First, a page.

Prescription Discounts and the Healthcare System
We’re a site that provides you with coupons on prescription and OTC medications. And there’s no doubt about the fact that these coupons will save you money when you bring them with you to the pharmacy. But how do they relate to the healthcare industry at large? And how exactly do they work? Who pays for these discounts? Let’s take a couple of minutes to learn a little about something that can make such a big impact on our lives.
From the consumer (that’s you) standpoint, the process is simple: you need a purchase a medication, and if it’s a name-brand prescription med, chances are it’s a little pricey. You want to save, so using a service like The Coupon Doc, you find a discount for that medication. You take the coupon with you to the pharmacy, where it takes the appropriate amount off your bill, or co-pay. But the process doesn’t end there. Let’s say you just saved $10 on your Lipitor prescription refill - who’s covering that cost? Interestingly, it’s not the pharmacy that you go to. As soon as the pharmacy gives you that discount on the medication, they immediately bill the drug manufacturer for that same amount. So to continue along with the example of Lipitor, when you redeem the coupon for Lipitor, your local pharmacy bills Lipitor’s manufacturer, Pfizer, for that amount. As you can see, coupons are really an indirect way for the drug manufacturer’s to promote their products to you, and they’re willing to take a significant hit on their profit just to get you to take their medication over competitors and generic equivalents.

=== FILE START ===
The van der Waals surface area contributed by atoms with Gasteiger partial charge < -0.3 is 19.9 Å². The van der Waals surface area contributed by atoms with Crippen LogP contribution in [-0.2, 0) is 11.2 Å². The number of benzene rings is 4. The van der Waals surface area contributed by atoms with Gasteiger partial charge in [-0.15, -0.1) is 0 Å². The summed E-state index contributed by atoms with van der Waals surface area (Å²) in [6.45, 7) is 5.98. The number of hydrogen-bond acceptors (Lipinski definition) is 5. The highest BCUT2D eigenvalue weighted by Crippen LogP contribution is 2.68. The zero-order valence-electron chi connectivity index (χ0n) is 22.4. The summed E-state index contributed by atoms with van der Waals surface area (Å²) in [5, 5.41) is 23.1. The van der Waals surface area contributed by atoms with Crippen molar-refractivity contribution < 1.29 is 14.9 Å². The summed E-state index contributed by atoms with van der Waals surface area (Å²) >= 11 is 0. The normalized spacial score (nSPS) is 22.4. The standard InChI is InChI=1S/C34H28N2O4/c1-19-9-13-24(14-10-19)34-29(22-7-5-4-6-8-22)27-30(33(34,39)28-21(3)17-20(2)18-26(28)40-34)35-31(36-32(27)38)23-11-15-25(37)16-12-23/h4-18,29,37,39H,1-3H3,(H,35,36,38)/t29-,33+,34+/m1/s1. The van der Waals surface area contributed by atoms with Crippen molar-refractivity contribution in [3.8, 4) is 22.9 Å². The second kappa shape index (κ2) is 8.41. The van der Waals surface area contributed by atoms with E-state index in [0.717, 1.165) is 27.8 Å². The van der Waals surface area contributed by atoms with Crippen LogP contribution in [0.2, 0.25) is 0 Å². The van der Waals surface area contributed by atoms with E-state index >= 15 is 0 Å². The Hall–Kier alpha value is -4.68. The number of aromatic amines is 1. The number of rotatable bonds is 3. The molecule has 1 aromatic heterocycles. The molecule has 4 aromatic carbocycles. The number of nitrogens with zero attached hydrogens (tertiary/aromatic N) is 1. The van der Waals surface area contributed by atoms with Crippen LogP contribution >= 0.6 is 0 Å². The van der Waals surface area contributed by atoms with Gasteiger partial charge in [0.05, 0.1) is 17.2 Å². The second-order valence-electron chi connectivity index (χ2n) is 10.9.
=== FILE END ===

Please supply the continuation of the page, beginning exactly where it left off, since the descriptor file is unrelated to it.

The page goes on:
Who else is involved? That’s right, your insurer. Your insurer actually prefers that instead of using these coupons, which make what is normally an expensive name-brand medication much more affordable, you take generic equivalents. Why? Because even if you’re getting a coupon for that Lipitor refill, your insurer does not. There’s still a “hidden” copay for that medication that your insurer covers. That’s why there’s been a lot of criticism around coupons because many feel that they raise the overall costs of the healthcare system. Insurers, in turn, are always feeling the pressure to increase the premiums they charge for healthcare plans due to their rising costs, and this is just another instance of that pressure increasing.
So what do you think? As consumers, do you care that the coupons you use could potentially encourage needless spend for insurers on more expensive medications? Or are you just glad to have more money in your wallet? Leave your comments below!